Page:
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It would be remiss to not to point out how much China drove trade yesterday.
Chinese futures plunged at 11.15am AEST on the open, which spooked Asian markets almost immediately.
On the open of the cash markets, however, everything rallied. Japan, Southeast Asia, Australia, Hong Kong and mainland China rallied from 11.30am onwards and did so all the way to the final hour of Chinese trading.
Call it what you will; the aptly named ‘rescue squad’ have made their intentions clear and will continue to support the Chinese markets at any cost.
Yes, the Chinese indices closed down but strength is seen in the 200-day moving average and further investigations into Monday’s price plunge will limit major downswings for the next few weeks.
I have been asking myself this question recently: what effect have the last two months of equity market trade had on the Chinese economy and consumer? The economy is yet to release its retrospective information (August will illustrate how the markets affected the economy) but Chinese consumer numbers are out.
So, is the equity crash having an effect on Chinese consumers? In short, no. The loss of wealth from the collapse of the markets is not hitting the majority of Chinese wealth. Chinese household saving rates are currently the highest in the world at 40%. Its nearest rival is Luxembourg at a touch over 10%. The China stock market crash is an interesting situation but the net effect on the Chinese people looks minimal at this point.
What else is spiking my interest
US earnings season kicked back into gear – Twitter is the likely standout on the open with a huge beat on the EPS line. The same can be said for Gilead Science. The hepatitis drug maker has certainly justified the market excitement it has seen in the past six-to-twelve months and may see solid buying on the open tomorrow.
However, there is a growing sense the US bull market is out of breath. The six-and-a-half-year Bull Run in the US is showing signs of fatigue. Here’s why:
- Only 34% of US stocks are above their 200-day moving average.
- Only 54% of stocks are above their 50-day average this year, compared to 64% in 2014 and 73% in 2013 (yes, the momentum has been slowing for two years).
- Healthcare and consumer discretionary sectors account for all gains in the S&P this year; every other sector is in the red.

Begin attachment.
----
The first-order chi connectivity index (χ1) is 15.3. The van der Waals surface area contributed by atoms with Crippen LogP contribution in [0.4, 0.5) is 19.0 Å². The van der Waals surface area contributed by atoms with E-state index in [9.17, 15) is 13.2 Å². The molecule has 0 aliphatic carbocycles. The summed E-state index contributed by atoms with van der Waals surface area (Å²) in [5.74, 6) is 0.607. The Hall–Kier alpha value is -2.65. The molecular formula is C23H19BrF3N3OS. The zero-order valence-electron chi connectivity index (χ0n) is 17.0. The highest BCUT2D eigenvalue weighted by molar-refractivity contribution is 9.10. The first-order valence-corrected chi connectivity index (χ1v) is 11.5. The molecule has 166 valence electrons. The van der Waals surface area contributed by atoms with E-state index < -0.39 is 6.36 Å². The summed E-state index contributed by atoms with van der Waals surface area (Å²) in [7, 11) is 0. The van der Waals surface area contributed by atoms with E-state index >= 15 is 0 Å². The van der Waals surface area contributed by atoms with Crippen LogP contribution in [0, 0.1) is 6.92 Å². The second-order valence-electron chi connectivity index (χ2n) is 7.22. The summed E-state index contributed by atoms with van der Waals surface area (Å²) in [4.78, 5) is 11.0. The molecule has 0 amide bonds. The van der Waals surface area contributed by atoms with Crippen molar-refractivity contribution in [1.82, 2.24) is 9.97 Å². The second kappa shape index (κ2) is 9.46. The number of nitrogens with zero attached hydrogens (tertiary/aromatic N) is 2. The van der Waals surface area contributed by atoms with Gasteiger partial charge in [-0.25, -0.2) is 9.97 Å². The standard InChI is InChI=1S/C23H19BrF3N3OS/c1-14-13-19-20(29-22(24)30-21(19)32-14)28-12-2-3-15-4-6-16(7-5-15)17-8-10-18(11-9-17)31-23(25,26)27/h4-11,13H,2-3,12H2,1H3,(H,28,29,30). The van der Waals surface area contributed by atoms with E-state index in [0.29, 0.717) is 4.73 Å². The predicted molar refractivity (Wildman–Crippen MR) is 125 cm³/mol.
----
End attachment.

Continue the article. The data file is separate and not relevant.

- The transport sector is trading at its largest discount to the market in two years.
- 57% of S&P companies are in a correction (contracted 10% or more).
- 460 stocks on the NYSE are at 52-week lows.
- Yet the S&P is up over 3% year-to-date.
Iron ore is now bouncing. $53.45 is the highest level in almost a month. However, both Brazil and Australia have cut export volumes in July as maintenance at terminals kicks in. The longer-term outlook shows the taps will be turned back on once July maintenance filters out. I see iron ore averaging US$50 tonne for the remainder of the year.
Ahead of the Australian open
The bounce in the equites and commodities markets overnight should give a pretty positive lead to markets. However, the jump in iron ore was foreshadowed in the Dalian futures market yesterday and the jump in miners may be slightly muted as it might have been priced in yesterday.
There is an interesting pattern emerging in the ASX, having seen the ASX breaking out of the downtrend from the April top to the June low. The top of the channel has been defended three times in the past week and looks to be a new support level.
This is despite the issues facing China and the weak leads from the States. 5550 sees a reasonable amount of buying support and the ASX will cross back into 5600 points today, meaning July will be the first positive trading month for the ASX since February as it would be hard for the market to fall over 150 points in the next two days.
Ahead of the open, the ASX is pointing down 43 points to 5628.